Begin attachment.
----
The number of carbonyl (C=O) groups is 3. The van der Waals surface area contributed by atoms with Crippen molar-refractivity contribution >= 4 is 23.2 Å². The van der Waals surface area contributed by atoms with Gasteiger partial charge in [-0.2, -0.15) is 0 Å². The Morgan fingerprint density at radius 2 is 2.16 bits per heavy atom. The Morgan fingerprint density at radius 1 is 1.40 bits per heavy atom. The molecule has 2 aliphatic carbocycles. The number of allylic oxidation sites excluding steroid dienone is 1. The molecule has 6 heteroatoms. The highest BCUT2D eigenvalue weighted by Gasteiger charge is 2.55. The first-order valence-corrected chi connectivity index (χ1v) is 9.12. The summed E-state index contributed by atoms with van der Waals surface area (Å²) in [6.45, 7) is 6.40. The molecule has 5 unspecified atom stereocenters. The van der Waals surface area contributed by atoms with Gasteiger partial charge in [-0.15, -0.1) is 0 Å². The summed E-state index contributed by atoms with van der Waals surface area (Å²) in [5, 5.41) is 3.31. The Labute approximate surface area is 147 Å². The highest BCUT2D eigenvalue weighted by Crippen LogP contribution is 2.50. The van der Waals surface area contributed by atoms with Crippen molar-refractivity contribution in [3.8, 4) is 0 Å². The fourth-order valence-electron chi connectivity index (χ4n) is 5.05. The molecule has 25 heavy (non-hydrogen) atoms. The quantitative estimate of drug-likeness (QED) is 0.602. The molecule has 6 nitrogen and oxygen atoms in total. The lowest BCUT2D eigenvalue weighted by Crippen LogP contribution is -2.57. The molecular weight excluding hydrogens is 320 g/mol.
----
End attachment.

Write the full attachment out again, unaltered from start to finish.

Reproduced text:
The number of carbonyl (C=O) groups is 3. The van der Waals surface area contributed by atoms with Crippen molar-refractivity contribution >= 4 is 23.2 Å². The van der Waals surface area contributed by atoms with Gasteiger partial charge in [-0.2, -0.15) is 0 Å². The Morgan fingerprint density at radius 2 is 2.16 bits per heavy atom. The Morgan fingerprint density at radius 1 is 1.40 bits per heavy atom. The molecule has 2 aliphatic carbocycles. The number of allylic oxidation sites excluding steroid dienone is 1. The molecule has 6 heteroatoms. The highest BCUT2D eigenvalue weighted by Gasteiger charge is 2.55. The first-order valence-corrected chi connectivity index (χ1v) is 9.12. The summed E-state index contributed by atoms with van der Waals surface area (Å²) in [6.45, 7) is 6.40. The molecule has 5 unspecified atom stereocenters. The van der Waals surface area contributed by atoms with Gasteiger partial charge in [-0.15, -0.1) is 0 Å². The summed E-state index contributed by atoms with van der Waals surface area (Å²) in [5, 5.41) is 3.31. The Labute approximate surface area is 147 Å². The highest BCUT2D eigenvalue weighted by Crippen LogP contribution is 2.50. The van der Waals surface area contributed by atoms with Crippen molar-refractivity contribution in [3.8, 4) is 0 Å². The fourth-order valence-electron chi connectivity index (χ4n) is 5.05. The molecule has 25 heavy (non-hydrogen) atoms. The quantitative estimate of drug-likeness (QED) is 0.602. The molecule has 6 nitrogen and oxygen atoms in total. The lowest BCUT2D eigenvalue weighted by Crippen LogP contribution is -2.57. The molecular weight excluding hydrogens is 320 g/mol.